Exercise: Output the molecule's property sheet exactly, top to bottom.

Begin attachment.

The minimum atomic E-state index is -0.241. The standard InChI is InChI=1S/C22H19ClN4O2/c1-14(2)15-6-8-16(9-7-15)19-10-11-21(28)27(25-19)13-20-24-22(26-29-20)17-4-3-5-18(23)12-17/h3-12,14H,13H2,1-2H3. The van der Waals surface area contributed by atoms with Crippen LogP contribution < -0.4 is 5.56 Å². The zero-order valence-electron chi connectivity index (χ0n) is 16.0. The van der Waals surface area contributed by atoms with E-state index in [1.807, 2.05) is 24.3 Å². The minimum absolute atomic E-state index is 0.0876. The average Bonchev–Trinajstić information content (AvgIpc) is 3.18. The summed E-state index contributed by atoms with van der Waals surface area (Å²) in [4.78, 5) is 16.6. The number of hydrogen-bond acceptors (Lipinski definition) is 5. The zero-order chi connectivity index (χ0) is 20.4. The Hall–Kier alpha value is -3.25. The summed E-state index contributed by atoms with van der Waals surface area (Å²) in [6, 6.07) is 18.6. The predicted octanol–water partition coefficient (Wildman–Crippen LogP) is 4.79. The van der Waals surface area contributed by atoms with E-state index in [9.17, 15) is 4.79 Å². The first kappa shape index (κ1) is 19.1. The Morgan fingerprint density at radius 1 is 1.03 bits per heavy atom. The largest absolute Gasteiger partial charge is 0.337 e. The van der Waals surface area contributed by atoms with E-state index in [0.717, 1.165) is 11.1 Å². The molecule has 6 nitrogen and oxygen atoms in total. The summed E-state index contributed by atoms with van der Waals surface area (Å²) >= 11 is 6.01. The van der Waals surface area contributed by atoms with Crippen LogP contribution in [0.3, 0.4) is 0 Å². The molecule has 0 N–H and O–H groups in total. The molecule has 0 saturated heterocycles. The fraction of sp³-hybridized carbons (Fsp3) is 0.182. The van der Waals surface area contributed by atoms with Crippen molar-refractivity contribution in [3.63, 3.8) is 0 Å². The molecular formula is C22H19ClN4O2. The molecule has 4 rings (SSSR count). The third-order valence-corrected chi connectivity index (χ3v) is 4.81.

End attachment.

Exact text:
The minimum atomic E-state index is -0.241. The standard InChI is InChI=1S/C22H19ClN4O2/c1-14(2)15-6-8-16(9-7-15)19-10-11-21(28)27(25-19)13-20-24-22(26-29-20)17-4-3-5-18(23)12-17/h3-12,14H,13H2,1-2H3. The van der Waals surface area contributed by atoms with Crippen LogP contribution < -0.4 is 5.56 Å². The zero-order valence-electron chi connectivity index (χ0n) is 16.0. The van der Waals surface area contributed by atoms with E-state index in [1.807, 2.05) is 24.3 Å². The minimum absolute atomic E-state index is 0.0876. The average Bonchev–Trinajstić information content (AvgIpc) is 3.18. The summed E-state index contributed by atoms with van der Waals surface area (Å²) in [4.78, 5) is 16.6. The number of hydrogen-bond acceptors (Lipinski definition) is 5. The zero-order chi connectivity index (χ0) is 20.4. The Hall–Kier alpha value is -3.25. The summed E-state index contributed by atoms with van der Waals surface area (Å²) in [6, 6.07) is 18.6. The predicted octanol–water partition coefficient (Wildman–Crippen LogP) is 4.79. The van der Waals surface area contributed by atoms with E-state index in [9.17, 15) is 4.79 Å². The first kappa shape index (κ1) is 19.1. The Morgan fingerprint density at radius 1 is 1.03 bits per heavy atom. The largest absolute Gasteiger partial charge is 0.337 e. The van der Waals surface area contributed by atoms with E-state index in [0.717, 1.165) is 11.1 Å². The molecule has 6 nitrogen and oxygen atoms in total. The summed E-state index contributed by atoms with van der Waals surface area (Å²) >= 11 is 6.01. The van der Waals surface area contributed by atoms with Crippen LogP contribution in [0.3, 0.4) is 0 Å². The molecule has 0 N–H and O–H groups in total. The molecule has 0 saturated heterocycles. The fraction of sp³-hybridized carbons (Fsp3) is 0.182. The van der Waals surface area contributed by atoms with Crippen molar-refractivity contribution in [3.63, 3.8) is 0 Å². The molecular formula is C22H19ClN4O2. The molecule has 4 rings (SSSR count). The third-order valence-corrected chi connectivity index (χ3v) is 4.81.